Bringing Total Joint Replacements, 23-Hour Stays to Surgery Centers: Q&A With Jessie Scott of Presidio Surgery Center

Presidio Surgery Center, an affiliate of Sutter West Bay and managed by Surgical Care Affiliates, opened in 1989 with four operating rooms and one procedure room where surgeons performed approximately 3,000 cases per year in general surgery, spine, orthopedics and podiatry. Since then, the surgery center has grown to add an additional OR, and increase the volume to 6,000 cases per year by incorporating more complex procedures such as anterior cervical fusions and they are just beginning to perform total joint replacements there as well.

Jessie Scott, administrator of Presidio Surgery Center in San Francisco, discusses how her ASC built a total joint replacement program with 23-hour stay capabilities and where she sees opportunities for success in the future.

Q: What was the impetus for bringing a total joint replacement programs and 23-hour stays to the surgery center?

Jessie Scott:
We feel as a surgery center, that the reason to bring patients and surgeons here out of the hospital is because we can make the total experience better than where they currently are. They should experience higher quality, and greater service or there is no reason for them to move. We strive in everything we do to create a care delivery model that is safer, more efficient, and provides greater service than the patients and surgeons would receive elsewhere. For example a patient spending the night with us has two ACLS RNs and a security guard, a much higher staff to patient ratio resulting in more individualized care.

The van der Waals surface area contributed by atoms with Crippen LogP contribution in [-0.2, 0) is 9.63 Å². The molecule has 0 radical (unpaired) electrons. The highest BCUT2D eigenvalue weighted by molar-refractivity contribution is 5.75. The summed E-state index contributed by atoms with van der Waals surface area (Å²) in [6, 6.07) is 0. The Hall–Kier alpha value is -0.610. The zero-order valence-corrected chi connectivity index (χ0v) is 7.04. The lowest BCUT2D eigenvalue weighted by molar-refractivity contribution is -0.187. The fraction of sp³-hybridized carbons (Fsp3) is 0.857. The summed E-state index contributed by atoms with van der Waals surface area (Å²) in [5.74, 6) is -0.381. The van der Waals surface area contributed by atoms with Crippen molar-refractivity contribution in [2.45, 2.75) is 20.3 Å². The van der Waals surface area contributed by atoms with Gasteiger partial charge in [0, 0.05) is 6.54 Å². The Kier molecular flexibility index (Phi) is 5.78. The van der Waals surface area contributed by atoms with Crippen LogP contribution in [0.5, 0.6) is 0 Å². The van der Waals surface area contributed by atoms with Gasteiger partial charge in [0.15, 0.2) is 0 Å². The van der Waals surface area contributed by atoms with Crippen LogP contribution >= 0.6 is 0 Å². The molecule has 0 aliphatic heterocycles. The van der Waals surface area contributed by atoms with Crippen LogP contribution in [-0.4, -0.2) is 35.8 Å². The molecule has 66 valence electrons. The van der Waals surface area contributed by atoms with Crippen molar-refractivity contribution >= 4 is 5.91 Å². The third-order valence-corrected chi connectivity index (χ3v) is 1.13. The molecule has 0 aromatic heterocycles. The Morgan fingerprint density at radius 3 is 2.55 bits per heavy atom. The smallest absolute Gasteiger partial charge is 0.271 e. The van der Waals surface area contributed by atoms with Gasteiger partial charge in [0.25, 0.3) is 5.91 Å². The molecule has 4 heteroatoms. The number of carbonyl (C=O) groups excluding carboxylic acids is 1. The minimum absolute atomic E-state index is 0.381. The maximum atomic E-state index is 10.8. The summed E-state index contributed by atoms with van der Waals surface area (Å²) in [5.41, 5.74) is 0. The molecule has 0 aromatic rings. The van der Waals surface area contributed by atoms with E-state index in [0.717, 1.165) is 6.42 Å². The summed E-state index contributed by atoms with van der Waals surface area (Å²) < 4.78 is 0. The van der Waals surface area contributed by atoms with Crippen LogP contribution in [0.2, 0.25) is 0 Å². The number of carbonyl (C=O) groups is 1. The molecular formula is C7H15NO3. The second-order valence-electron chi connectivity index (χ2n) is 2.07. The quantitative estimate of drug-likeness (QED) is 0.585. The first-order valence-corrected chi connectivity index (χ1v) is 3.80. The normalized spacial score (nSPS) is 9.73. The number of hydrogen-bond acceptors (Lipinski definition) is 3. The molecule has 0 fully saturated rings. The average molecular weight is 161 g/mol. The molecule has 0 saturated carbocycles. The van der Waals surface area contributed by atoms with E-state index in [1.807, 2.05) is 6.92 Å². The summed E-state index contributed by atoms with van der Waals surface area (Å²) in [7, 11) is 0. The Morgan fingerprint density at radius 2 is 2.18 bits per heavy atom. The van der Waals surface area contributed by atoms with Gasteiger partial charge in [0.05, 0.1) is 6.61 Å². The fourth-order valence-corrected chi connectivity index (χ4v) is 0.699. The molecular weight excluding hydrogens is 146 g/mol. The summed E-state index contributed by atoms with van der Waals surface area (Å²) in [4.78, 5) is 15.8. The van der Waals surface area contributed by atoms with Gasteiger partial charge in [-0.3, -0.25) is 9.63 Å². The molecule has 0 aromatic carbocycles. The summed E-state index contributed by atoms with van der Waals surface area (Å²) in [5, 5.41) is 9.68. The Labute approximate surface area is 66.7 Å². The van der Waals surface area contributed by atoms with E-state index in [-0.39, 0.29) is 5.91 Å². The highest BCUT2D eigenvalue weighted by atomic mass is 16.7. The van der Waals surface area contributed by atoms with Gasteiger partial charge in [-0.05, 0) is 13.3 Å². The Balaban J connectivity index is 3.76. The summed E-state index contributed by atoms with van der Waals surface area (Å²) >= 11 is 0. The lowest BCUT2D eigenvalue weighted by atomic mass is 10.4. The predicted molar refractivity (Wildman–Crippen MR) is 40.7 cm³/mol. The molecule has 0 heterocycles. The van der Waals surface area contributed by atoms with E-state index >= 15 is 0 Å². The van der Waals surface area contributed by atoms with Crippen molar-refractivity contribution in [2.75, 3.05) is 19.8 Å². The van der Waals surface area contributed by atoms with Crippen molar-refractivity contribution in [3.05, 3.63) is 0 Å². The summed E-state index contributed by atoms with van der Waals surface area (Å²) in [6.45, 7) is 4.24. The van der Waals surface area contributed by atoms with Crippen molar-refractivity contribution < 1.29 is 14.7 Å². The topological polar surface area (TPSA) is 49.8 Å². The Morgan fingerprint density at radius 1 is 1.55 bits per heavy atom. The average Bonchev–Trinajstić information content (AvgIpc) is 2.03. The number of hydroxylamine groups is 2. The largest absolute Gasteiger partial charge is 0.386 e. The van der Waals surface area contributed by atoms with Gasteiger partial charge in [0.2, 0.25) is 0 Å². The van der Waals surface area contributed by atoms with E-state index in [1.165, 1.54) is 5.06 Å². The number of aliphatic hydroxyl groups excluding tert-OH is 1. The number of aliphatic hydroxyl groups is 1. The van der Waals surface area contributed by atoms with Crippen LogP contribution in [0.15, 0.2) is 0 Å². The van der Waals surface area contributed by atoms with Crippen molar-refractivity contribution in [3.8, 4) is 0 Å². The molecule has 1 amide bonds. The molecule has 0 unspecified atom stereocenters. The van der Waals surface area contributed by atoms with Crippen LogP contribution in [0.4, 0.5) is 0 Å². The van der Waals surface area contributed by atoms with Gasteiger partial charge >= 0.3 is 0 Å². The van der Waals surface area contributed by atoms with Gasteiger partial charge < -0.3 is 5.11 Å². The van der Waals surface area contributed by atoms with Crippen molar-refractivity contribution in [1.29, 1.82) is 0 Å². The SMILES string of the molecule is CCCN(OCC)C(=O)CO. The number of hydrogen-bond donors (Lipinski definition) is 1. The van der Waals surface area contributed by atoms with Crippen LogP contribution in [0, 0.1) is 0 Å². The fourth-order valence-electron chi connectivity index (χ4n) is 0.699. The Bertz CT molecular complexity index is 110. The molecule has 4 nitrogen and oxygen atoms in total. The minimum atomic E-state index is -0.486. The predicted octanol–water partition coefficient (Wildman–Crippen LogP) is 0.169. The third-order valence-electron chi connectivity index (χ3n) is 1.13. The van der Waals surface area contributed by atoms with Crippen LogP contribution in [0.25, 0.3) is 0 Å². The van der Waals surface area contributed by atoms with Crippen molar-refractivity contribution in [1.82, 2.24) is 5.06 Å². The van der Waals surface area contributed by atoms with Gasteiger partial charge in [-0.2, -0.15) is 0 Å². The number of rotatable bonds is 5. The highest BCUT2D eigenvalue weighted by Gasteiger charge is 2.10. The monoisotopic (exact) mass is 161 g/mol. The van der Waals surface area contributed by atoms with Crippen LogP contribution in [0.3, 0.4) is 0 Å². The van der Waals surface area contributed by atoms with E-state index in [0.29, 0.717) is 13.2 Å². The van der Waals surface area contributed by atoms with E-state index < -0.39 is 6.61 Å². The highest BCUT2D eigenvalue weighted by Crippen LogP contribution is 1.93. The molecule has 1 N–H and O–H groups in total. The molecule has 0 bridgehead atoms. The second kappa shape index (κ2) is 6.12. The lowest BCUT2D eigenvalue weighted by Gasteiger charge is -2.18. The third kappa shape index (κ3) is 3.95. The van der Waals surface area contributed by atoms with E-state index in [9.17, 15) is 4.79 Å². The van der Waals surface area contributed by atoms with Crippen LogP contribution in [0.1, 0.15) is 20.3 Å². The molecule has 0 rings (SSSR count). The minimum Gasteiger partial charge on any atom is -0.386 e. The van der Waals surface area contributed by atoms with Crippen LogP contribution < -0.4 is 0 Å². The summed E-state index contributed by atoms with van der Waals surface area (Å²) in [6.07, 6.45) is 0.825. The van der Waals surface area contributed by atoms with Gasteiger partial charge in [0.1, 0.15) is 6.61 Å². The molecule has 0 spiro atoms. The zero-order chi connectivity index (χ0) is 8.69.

Q: How are you differentiating your surgery center to drive that transition?

JS: We've done several different things to show we have higher quality service than at the hospital. Patients have a choice to order meals from anywhere across the city and we have it delivered to them.  As I mentioned, the nursing ratio is also better because we have two nurses overnight and typically we only have one to two patients staying the night, so they have more nursing attention.

Our overnight rooms also have NetFlix and Hulu so patients can watch TV shows or movies. Our patients and surgeons have a very high satisfaction with the program on surveys.

Q: What challenges have you faced in bringing total joint replacements into the ASC?

JS: There were a few different changes we went through in the surgery center. We had to bring back 23-hour stays; we had done them in the past and stopped because there wasn't a high enough case volume to warrant hiring employees to stay overnight. If you don't give staff members enough hours, they won't stay with you. Another challenge we have is to make sure we don't schedule overnight cases too early in the day; we never let them start at 7:30 am because those patients would have to leave too early the next morning.